Melanopic Lighting | HCL | Aug 02, 2023

Exploring Non-Visual Effects of Light: An Investigation Using RGB Color Sensors for Smart Lighting Applications

This study explores the non-visual effects of light, demonstrating that low-cost RGB color sensors can accurately assess lighting conditions for both visual and non-visual benefits. The findings highlight the potential for smart lighting systems, emphasizing the need for comprehensive evaluation and further research.

Key Findings of this Study:
The study underscores the importance of considering non-visual effects of light in lighting design and technology, highlighting that light significantly impacts aspects such as alertness, sleep quality, hormone production and suppression, and phase shift, all of which can affect human health and well-being. The research demonstrates the effective use of inexpensive and commercially available RGB color sensors to obtain colorimetric and photometric values with good accuracy, opening up possibilities for cost-effective solutions in lighting technology. The study emphasizes the need for a comprehensive evaluation of lighting systems, considering both visual and non-visual effects, leading to better lighting solutions that enhance user comfort and well-being. It also highlights the potential limitations of using a single sensor type, indicating the need for further research with different sensor types to generalize the findings. Lastly, the study points towards the future of lighting technology, where adaptive control systems (smart lighting) that provide optimal visual and non-visual conditions will become increasingly important, guiding future research and development in the field.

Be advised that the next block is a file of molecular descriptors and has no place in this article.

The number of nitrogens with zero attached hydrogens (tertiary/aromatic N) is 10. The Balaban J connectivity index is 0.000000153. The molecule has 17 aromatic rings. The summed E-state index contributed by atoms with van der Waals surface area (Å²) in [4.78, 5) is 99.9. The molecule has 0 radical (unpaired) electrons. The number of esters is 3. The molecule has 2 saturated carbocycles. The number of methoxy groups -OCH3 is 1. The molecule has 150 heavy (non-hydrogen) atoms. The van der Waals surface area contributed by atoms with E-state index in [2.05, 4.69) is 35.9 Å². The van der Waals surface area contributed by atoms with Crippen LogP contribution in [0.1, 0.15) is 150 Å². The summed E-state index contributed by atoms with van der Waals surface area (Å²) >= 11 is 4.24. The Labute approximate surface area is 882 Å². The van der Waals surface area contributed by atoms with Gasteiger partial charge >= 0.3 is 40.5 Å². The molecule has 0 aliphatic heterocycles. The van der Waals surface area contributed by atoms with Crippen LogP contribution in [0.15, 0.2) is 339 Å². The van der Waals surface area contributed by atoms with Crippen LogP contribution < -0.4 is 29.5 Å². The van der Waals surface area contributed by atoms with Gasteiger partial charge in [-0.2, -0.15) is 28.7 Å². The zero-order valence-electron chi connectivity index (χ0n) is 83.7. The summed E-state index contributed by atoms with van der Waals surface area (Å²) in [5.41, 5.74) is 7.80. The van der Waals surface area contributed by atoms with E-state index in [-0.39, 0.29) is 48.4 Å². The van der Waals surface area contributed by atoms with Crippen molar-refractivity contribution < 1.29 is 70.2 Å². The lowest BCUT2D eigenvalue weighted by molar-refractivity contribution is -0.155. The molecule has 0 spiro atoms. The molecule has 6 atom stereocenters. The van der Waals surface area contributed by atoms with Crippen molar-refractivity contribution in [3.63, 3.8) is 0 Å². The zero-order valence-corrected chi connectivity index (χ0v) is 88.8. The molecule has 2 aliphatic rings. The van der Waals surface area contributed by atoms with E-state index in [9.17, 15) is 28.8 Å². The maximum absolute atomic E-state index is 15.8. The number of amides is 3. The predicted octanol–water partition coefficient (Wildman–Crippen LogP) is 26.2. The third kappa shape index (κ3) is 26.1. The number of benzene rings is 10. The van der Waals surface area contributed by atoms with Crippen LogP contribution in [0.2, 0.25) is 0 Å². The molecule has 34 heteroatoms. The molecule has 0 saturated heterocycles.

1. The study successfully defined suitable input parameters for the description of non-visual lighting effects and determined their optimal values. These parameters can be used to describe the non-visual effects of light in their variety of manifestations such as alertness, sleep quality, hormone production and suppression, and phase shift.

  2. The research implemented a model to check the synthesized prediction model for lighting applications. The model not only conformed to the mathematical calculations, but also determined whether it can be applied in lighting systems with low-cost RGB color sensors.

  3. The study found that it is possible to obtain colorimetric and photometric values XYZ, Ev, and CCT with relatively good results using inexpensive and commercially available RGB color sensors. The maximum relative deviations were found to be in the range of ± 3.3%.

  4. The study concluded that the methodology described enables an accurate and financially justifiable assessment of lighting installations according to non-visual criteria, which will become increasingly important in the coming decades.


  • Title: Determination and Measurement of Melanopic Equivalent Daylight (D65) Illuminance (mEDI) in the Context of Smart and Integrative Lighting
  • Authors: Vinh Quang Trinh, Peter Bodrogi, and Tran Quoc Khanh
  • Affiliations:
    • Laboratory of Adaptive Lighting Systems and Visual Processing, Technical University of Darmstadt, Hochschulstr. 4a, 64289 Darmstadt, Germany
    • ERCO GmbH, Brockhauser Weg 80-82, 58507 Lüdenscheid, Germany
  • Published: 23 May 2023
  • DOI: 10.3390/s23115000
  • Journal: Sensors 2023, 23, 5000
  • Keywords: non-visual effects of light; melanopic equivalent daylight (D65) illuminance; mEDI; melanopic equivalent daylight (D65) efficacy ratio; mDER; intelligent and integrated lighting; mDER calculation model; mEDI measurement; mEDI determination
  • Pages: 21 pages
  • Link:

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